To help understand the reasons for different operating frequencies let’s look at a characteristic known as the “skin effect.” When the electromagnetic field induces a current in the part, it flows primarily at the surface of the part. The higher the operating frequency the shallower the skin depth; the lower the operating frequency the deeper the skin depth and the penetration of the heating effect.
The skin depth of penetrating depth is dependent on the operating frequency, material properties, and the temperature of the part. For example, in the table below, a 20 mm steel bar can be stress-relieved by heating it to 540 C (1000 °F) using a 3 kHz induction system. However, a 10 kHz system will be required to harden the same bar by heating it to 870 °C (1600 °F).
As a rule, heating smaller parts with induction requires higher operating frequencies (often greater than 50 kHz), and larger parts are more efficiently heated with lower operating frequencies.
With modern solid-state induction power supplies with embedded microprocessor control systems, repeatable and efficient heating processes are readily achievable as long as every part is placed in a consistent location within the coil.
What Makes Up an Induction Heating System?
An induction heating system consists of a power supply (or inverter) a tank circuit (or worked) and a work coil. In industrial applications, there is usually enough current flowing through the coil to require water cooling, so a typical installation includes a water cooling system.
The power supply converts the alternating current from the AC line to an alternating current that resonates with the combination of the capacitance in the workhead, the inductance of the coil, and the resistivity of the part.
Factors to Consider
• The material the workpiece is made from determines the heating rate and power required; steel and iron heat easily as they have higher resistivity whereas copper and aluminum require more power to heat due to their lower resistivity.
• Some steels are magnetic so both the metal’s resistivity and hysteretic properties are used when heated with induction. Above the Curie temperature (500 to 600 °C/1000 to 1150 °F) the steel loses the magnetic properties but eddy current heating provides the heating method for higher temperatures.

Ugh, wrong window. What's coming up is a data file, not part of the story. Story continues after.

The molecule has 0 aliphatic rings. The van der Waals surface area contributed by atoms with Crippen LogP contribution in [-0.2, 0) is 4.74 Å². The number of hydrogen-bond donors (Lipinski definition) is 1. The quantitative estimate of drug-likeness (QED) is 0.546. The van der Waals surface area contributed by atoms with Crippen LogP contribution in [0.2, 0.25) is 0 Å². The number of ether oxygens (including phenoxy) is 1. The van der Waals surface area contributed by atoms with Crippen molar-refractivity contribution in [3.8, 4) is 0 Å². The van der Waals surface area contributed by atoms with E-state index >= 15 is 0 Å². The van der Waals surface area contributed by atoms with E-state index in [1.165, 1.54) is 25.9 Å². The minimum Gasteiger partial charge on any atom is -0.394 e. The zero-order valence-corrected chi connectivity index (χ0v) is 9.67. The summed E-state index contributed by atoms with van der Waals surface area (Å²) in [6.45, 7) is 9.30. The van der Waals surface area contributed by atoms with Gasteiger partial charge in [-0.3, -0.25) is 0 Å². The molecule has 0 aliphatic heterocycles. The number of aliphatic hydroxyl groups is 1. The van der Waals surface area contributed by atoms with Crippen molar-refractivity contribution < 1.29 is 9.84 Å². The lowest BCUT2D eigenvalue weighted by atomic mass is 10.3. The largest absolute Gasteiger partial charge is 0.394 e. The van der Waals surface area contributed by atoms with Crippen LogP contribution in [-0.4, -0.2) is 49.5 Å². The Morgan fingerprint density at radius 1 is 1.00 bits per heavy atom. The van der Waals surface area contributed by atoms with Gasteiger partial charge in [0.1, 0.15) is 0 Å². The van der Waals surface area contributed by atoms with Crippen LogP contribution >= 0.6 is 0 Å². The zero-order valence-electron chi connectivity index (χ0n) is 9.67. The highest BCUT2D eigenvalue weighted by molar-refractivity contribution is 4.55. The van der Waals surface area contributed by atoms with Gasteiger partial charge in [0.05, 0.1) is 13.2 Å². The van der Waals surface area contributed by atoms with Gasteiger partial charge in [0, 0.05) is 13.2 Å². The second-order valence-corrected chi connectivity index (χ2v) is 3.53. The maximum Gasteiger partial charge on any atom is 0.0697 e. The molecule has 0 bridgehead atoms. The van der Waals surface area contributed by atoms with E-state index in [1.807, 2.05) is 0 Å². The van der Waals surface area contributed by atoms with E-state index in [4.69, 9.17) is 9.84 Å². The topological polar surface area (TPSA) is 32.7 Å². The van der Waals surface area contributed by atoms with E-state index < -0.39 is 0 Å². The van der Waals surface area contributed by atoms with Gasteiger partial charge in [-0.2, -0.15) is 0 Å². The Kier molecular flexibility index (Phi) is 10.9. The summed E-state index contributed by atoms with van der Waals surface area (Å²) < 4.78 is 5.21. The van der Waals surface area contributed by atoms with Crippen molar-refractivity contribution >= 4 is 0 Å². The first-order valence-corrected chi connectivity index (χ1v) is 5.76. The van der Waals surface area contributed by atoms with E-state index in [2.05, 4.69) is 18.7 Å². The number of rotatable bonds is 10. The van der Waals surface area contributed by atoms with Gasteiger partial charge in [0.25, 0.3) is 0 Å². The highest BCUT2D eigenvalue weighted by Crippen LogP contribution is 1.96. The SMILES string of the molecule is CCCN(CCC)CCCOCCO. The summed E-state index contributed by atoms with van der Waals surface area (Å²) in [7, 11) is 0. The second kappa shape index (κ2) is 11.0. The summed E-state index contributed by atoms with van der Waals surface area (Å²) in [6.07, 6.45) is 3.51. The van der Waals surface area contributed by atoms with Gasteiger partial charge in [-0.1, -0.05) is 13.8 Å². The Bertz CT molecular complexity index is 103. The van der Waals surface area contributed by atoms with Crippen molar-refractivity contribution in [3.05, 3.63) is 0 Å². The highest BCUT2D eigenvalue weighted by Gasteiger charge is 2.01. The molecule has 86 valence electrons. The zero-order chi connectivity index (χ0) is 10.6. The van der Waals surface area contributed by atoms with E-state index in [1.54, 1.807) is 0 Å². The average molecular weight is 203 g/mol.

• The power required is determined by:
– The type of material
– The size of the workpiece
– The required temperature increase
– The time to temperature
The operating frequency of the induction heating system is a factor to consider based on the size of the workpiece to be heated. Smaller workpieces require a higher frequency (>50 kHz) for efficient heating, and larger workpieces benefit from a lower frequency (>10 kHz) and more penetration of the heat generated.
As the temperature of the heated workpiece rises, so do the heat losses from the workpiece. Radiation and convection losses from the workpiece become an increasingly important factor with higher temperatures.
Insulation techniques are often employed at high temperatures to minimize heat losses and to reduce the power required from the induction system.
Shahab Induction Company, founded in 1999, started its enterprise as a leading Iranian high-frequency induction welding and heating equipment manufacturer. Our innovations in the field include technological breakthroughs in tube induction welding, catheter tube tip forming, and surface hardening. In 2004 SIC obtained patent approval certification from the Iranian Research Organization for Science and Technology (IROST). The company has ever since continued on a steady course of developing research and optimizing products: in 2009 we were honored to receive the International Trophy for Quality from the Trade Leaders’ Club, and in 2013 we succeeded in getting our products certified to ISO (International Organization for Standardization). SIC received ISO 9001: 2008. ISO 14001: 2004, and OHSAS 18001: 2007. All rights to technical science, machine design, and manufacturing techniques of the products are reserved for the SIC.